And there in the middle of Walmart I offer to go, a few random things in the cart.

I wheel the cart to the check out wondering if it is too late.

Wondering, if it is too late, should I lie to mom and tell her I made it in time, just so she feels better about it.

So while the happy lady is casually scanning my random items, I call Mark at home, which went like this (remember he knew nothing) "Will you look up the number to the animal hospital?"  mark "why"  me "Because Muffie's dying" okay crying again. Happy check out lady pauses to stare at the lady on her cell phone proclaiming that someone's dying.  Mark "oh. why?' me  thinking Jesus just give me the number, like I can have this conversation with happy check out lady staring at me! I really said: "Long story Just call me back with the number." 

So I call the Animal hospital and they can come but you need to come now. (It was already close to 4pm)
As I drive over to the Animal Hospital I ponder...what do you tell a dog that is about to transition from this life to the next?  I got a little teary thinking about Muffie passing on, but as I got closer to the Animal Hospital I started my self pep talk. "Jen really, you did Hospice.  You were with people when they died. People. Really, Put yourself together and think of something to tell a dog... You are a social worker for God's sake." 
The lady has me sit in a room and she carries lil Muffie in and what do I say..."oh Muffie you look like you feel like shit."  *Okay really Jen that's all you got! No wonder Social workers don't get paid much!  So one brief not professional moment first, but then my hospice side kicked in and I thought, when someone was dying and someone needed to say goodbye but couldn't make it we had them call. Even if the person was non responsive we would hold the phone to their ear so the other person could say good bye. Works with people. Why not dogs? So I tell Muffie. "Muff, I'm sorry you feel yucky and soon it won't hurt. It's okay. I am going to call mom she needs to tell you goodbye."

So I call mom and say....I made it and I am with Muffie. She looks bad. She doesn't feel well at all. Poor Muffie. Her breating was erratic with probably about 3-5 seconds of apnea.........So I tell mom, I am going to put the phone to Muffie's ear and you can tell her good bye........... and she did.

I had my hand on Muffie's side and the moment I took the phone from Muffie's ear and mom was crying and going on and on about how I didn't have to stay for the next part if I didn't want too....but I already knew. I didn't say anything, but I knew.
Muffie had stopped breathing. Muffie had made her transition out of this world. I told mom I needed to go. I got the lady from outside the room. Told her I thought Muffie wasn't breathing any longer and I was right.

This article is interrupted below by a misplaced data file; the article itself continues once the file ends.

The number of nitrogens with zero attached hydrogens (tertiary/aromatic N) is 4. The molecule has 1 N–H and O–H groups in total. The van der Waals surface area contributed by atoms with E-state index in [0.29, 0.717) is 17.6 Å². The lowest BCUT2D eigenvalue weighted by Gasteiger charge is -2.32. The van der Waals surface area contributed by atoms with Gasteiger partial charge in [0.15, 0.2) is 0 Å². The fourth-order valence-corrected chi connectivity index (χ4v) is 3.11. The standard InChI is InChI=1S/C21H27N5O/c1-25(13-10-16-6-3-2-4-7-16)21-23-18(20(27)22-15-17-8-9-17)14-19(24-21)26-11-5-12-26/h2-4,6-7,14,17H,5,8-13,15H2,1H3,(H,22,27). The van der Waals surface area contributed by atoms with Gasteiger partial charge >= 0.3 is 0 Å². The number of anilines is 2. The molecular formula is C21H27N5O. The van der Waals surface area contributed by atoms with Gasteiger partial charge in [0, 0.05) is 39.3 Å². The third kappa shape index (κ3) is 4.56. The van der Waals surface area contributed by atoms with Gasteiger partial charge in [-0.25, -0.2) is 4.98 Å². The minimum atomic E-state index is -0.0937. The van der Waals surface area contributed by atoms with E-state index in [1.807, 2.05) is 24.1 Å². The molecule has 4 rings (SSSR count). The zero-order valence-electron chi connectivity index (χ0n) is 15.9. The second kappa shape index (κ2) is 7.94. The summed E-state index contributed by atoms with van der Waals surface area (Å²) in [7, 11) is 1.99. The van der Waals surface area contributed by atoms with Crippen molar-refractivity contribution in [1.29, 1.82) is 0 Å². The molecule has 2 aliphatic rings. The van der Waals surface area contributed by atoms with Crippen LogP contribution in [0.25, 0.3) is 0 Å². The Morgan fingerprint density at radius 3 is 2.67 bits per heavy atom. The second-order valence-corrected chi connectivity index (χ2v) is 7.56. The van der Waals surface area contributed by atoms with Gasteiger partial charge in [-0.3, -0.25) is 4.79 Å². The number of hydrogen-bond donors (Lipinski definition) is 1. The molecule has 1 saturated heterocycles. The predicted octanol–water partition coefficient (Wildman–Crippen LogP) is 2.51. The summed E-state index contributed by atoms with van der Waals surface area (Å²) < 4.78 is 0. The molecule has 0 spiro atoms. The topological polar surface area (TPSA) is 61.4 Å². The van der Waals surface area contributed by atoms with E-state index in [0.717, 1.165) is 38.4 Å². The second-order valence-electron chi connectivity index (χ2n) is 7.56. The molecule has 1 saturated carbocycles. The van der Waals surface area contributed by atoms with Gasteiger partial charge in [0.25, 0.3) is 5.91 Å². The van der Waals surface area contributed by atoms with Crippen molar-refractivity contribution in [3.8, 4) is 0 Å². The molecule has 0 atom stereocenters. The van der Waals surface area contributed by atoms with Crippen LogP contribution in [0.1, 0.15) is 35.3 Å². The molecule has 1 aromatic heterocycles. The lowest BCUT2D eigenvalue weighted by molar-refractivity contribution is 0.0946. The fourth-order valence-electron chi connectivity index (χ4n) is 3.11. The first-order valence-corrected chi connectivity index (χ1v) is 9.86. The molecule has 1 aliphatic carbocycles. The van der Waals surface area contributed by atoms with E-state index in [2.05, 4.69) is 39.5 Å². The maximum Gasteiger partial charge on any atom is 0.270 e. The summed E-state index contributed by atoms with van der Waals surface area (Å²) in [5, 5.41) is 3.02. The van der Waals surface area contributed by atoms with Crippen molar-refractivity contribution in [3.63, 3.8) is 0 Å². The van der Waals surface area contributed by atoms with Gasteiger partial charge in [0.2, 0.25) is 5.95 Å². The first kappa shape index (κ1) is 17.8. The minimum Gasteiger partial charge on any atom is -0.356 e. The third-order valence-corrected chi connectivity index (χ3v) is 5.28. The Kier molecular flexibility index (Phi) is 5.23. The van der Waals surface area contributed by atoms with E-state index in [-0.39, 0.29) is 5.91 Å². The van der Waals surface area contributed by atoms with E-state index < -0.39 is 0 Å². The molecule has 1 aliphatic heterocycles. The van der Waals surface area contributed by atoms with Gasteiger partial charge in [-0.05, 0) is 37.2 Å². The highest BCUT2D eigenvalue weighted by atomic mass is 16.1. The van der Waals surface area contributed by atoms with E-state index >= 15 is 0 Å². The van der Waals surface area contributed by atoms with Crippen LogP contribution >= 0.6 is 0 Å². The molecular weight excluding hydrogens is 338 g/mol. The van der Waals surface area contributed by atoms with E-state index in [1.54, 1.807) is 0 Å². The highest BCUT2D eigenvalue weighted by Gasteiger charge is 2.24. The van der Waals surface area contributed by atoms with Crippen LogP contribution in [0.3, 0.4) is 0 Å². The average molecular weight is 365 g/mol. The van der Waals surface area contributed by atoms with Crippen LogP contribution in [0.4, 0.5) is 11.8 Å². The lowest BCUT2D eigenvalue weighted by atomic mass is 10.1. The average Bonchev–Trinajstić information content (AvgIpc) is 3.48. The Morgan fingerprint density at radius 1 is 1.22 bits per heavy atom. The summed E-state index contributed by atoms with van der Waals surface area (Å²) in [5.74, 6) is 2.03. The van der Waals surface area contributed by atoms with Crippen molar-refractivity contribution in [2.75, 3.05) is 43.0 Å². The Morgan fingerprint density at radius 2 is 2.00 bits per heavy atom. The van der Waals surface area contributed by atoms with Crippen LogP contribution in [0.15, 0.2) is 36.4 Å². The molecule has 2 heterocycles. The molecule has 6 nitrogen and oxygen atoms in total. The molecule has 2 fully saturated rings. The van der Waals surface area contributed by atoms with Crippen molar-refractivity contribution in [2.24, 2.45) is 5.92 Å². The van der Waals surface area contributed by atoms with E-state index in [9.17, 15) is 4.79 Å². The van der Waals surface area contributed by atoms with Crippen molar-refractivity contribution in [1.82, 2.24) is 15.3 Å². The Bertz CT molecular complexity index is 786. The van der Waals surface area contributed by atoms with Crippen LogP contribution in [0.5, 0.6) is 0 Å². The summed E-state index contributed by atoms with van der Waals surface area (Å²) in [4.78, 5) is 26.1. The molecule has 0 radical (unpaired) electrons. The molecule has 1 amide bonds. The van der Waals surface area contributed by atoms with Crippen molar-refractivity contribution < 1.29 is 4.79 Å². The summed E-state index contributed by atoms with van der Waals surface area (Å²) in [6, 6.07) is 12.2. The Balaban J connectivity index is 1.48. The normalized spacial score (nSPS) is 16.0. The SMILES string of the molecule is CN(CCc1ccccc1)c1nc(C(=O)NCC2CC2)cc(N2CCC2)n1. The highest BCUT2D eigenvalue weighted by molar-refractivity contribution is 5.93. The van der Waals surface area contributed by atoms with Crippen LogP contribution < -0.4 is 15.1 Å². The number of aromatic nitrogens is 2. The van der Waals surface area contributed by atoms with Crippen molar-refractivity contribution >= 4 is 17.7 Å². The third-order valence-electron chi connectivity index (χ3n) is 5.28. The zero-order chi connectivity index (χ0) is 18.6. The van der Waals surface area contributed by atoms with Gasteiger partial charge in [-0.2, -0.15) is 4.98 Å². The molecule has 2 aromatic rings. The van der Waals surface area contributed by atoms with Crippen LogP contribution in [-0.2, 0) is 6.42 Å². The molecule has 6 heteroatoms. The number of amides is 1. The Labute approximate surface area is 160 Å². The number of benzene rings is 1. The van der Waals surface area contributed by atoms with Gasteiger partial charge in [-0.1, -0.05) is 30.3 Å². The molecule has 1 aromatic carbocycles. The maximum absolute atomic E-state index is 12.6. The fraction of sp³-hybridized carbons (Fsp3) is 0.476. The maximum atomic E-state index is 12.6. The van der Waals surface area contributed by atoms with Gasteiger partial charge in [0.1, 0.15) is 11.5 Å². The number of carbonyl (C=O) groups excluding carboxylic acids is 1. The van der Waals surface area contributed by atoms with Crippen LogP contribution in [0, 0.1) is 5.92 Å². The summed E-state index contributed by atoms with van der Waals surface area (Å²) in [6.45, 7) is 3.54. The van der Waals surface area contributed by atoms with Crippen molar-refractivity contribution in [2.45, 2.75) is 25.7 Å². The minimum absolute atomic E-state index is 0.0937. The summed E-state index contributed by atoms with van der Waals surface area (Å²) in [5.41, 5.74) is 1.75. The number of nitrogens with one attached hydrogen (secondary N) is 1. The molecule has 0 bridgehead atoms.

She was waiting for her goodbye. She was waiting for her "person" and she went. On her own.

So coming from someone who isn't necessarily a "dog lover" (I am not a dog hater, but just not a dog lover if that makes sense), after today I can't dispute when someone says dogs are just like people. Because today Muffie proved that.

That renews my faith once again.

Beautiful process.  Beautiful faith.

"You think dogs will not be in heaven? I tell you, they will be there long before any of us". ~Robert Louis Stevenson

*The picture is Cohen and Muffie a few years ago....Cohen said to me tonight "Muffie died. Grandma's sad. We said a prayer to Jesus. "Dear Jesus, we loved muffie. I can't remember the rest of it" "mom I bet God has tons of chew toys and chew bones in Heaven. Muffie will love that."
 End of conversation.


Kelsey said...

Damn you Jen i already heard this story.. and then i read it today and i Bawled.. i'm fascinated by your job it really is my dream job :)
You are such a good daughter you made your mom's day yesterday by doing that for her.. even though it was a hard thing for her it gives her peace too.. Muffie will be missed :(

kim said...

I'm so glad that you went to sit with muffie. I think she needed that and it not only made mom feel better but me also!

Kim said...

Told the girls today and I cryed and held Carynn. It only lasted about a minute and then off thinking of the other dogs we know to play with.

The Preister's said...

you gave a great outlook and insight to life, you bring so much to the world!

Rachelle said...

I cry every time I come here Jen! I'm so sorry about your family's loss of Muffie - but take comfort in the wonderful thing you did for her.